Every year, the scenario was the same.
We were in counseling. Normally a happy, low-key young man, he was careless with his schoolwork and was beginning to hang out with the wrong crowd. The counselor called me in for a conference:
"I want you to have his eyes checked."
I responded, "Every year I have his eyes checked. Every year the best pediatric ophthalmologist in Orange County, California, says 'your eyes are fine!' Jeff says, 'Sometimes I can't see.' He shouts, 'Your eyes are fine!' I'm not going to waste any more money having his eyes checked."
"Then I want you to have a brain wave!"
I responded, "I think I'll have his eyes checked!"
But I didn't go back to the "best pediatric ophthalmologist in Orange County." I started asking educators who work with children who are under-performing in the classroom. That's when I learned the difference:
An ophthalmologist deals in eye disease. His eyes weren't diseased.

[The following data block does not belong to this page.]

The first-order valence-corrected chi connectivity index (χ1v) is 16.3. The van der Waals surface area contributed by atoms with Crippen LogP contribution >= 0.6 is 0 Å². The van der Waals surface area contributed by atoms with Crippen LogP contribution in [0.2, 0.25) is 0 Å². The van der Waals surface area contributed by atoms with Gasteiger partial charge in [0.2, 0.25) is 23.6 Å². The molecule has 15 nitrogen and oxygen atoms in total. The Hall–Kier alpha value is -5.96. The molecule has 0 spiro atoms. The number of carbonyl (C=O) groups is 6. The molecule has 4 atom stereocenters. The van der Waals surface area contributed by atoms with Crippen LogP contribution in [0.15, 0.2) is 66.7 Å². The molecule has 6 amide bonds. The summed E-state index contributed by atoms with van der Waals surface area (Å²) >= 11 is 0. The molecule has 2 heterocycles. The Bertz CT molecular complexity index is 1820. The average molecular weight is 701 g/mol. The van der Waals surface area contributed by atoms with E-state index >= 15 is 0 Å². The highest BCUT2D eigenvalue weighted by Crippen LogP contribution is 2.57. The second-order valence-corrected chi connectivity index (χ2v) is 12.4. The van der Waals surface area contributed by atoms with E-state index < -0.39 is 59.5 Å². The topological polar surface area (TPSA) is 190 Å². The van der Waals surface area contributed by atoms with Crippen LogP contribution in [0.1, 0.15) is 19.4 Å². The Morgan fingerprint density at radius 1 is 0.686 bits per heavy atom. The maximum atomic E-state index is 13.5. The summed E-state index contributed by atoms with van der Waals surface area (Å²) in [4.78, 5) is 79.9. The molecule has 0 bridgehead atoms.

An optometrist deals in vision issues. His eyes were 20-20.
A behavioral optometrist deals in visual learning disorders. We all understand dyslexia. I learned that dyslexia has over 100 cousins. Jeff had 3 of them!
Vision therapy was life changing for us. I would never have connected the dots. I kept looking at other possible causes...
I saw the signs that I thought pointed to either behavior or grief. I saw the charming kid who didn't sit still. I saw the stubborn, defiant child who needed discipline. I never saw the child who couldn't see so was acting out in other ways. Every child would rather be seen as belligerent than stupid!
Deja Vu! This summer my grandson went through a round of vision therapy. The big difference: He was going into 3rd grade, not 7th! We knew what to look for so we caught it early. Dr. Spiro estimates that about 1/4 of our children could benefit from this therapy. Few of them will get it. They will go through life feeling inadequate. It's sad. It isn't necessary. Look for the root of the problem; don't get stuck on the symptoms.
Hear our story and learn where to find help here: